By: Emily Hom
Are d.tech classes graded fairly?
For most high school students, achieving good grades is as stressful and scary as today’s political climate. But for d.tech students, this level of anxiety about grades would seem almost comical given their light workload. A school-wide survey by d.tech last semester measured that 88 percent of students believe that d.tech is a “safe learning environment and according to 86 percent, an inclusive learning environment. However, the same level of positive response was not mirrored in opinions about d.tech’s academic courses. Only 63 percent of students feel that d.tech courses are challenging, and just 59 percent believe that d.tech promotes college readiness. So, what is it about d.tech classes that leaves students so unsure about their academic rigor and future college applications, and are these worries justified?
Perhaps it has something to do with d.tech’s assessment of student learning — grades. d.tech’s mission is to encourage independent exploration by limiting stress related to homework and grades. It has inspired many students to venture outside the classroom to work on their own self-directed curiosity projects and pursue their passions, such as planning international service trips, filing patent applications, attending world-class athletic competitions, and more. Junior Yohanna Konardi says, “I can focus on projects I’m more interested in” because she doesn’t have to spend as much time on homework. The question is, does limiting stress related to coursework and grading have any negative consequences?
When asked about how hard he has to work in class to get an A, freshman Nathan Wilson said that “honestly most classes are kind of easy, but it depends on where you are in the class because everyone picks up at different paces.” Freshman Matthew Sydoruk said that d.tech classes “aren’t very hard” and are “easier than when I was in middle school.” Senior Robert McGugan took the perspective that “you have to work hard and put in a reasonable amount of effort, you have to try, you can’t just sit there and do nothing.”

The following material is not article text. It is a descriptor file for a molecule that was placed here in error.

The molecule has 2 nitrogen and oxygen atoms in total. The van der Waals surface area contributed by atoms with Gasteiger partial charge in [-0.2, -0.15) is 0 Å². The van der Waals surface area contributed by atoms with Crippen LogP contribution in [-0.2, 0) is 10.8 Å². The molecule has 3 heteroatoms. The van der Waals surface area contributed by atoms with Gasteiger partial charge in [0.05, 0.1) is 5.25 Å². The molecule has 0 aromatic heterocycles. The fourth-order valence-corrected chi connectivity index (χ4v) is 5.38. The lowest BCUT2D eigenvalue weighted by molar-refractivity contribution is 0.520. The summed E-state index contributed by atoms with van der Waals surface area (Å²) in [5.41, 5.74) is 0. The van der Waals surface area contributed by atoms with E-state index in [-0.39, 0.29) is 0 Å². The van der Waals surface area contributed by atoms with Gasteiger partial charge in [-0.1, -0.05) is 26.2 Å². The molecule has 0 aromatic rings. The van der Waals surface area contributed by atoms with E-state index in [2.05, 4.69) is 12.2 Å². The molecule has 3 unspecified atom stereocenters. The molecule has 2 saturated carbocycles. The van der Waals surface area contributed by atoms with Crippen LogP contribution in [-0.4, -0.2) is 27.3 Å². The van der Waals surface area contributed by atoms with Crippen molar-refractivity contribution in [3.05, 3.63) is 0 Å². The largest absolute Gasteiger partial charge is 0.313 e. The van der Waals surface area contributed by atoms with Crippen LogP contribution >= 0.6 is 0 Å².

In response to the school-wide survey and recognition of concerns about class difficulty and college readiness, d.tech Director of Learning, Nicole Cerra, responded that “most high school students in America are trained to think that challenge means a lot of work,” and that d.tech is hoping to “redefine what being challenged means for students.” Because incoming d.tech students come from primarily traditional schools where they are afforded much less freedom, moving to d.tech and learning to support themselves can uncomfortable in and of itself. Cerra commented that at d.tech “we are trying to challenge students to take all of the opportunities d.tech offers and create something that is meaningful and important,” and that it is challenging for most students to learn to “be self-directed in pursuing something that won’t necessarily be reflected on their transcript.”
d.tech’s inspiring goal to create an environment that teaches students to take control of their own future and discover their passions through experiential learning is one that many hope to see reflected in institutions across America, but the fact remains that, at least for now, what is “reflected on [a] transcript” still drives college and graduate school admission processes. Ms. Anderson, junior and senior English teacher, believes that a grade should reflect “the work that the student puts into it, like how hard they worked on it, the level of excellence they reached, and how well they met the learning goals.” Mr. Lonnemann, senior Government teacher, has similar thoughts and said “I don’t like traditional grades, ideally grades would focus on student growth in the class because everyone’s coming from different backgrounds.” It’s clear that d.tech teachers believe that grades should assess a student’s understanding of the material and the work put into it. Algebra teacher Freedom Cheteni says he has students create a plan of action in his class, then grades them based on “if they reach competency in areas that they are focussing on in their own plan.”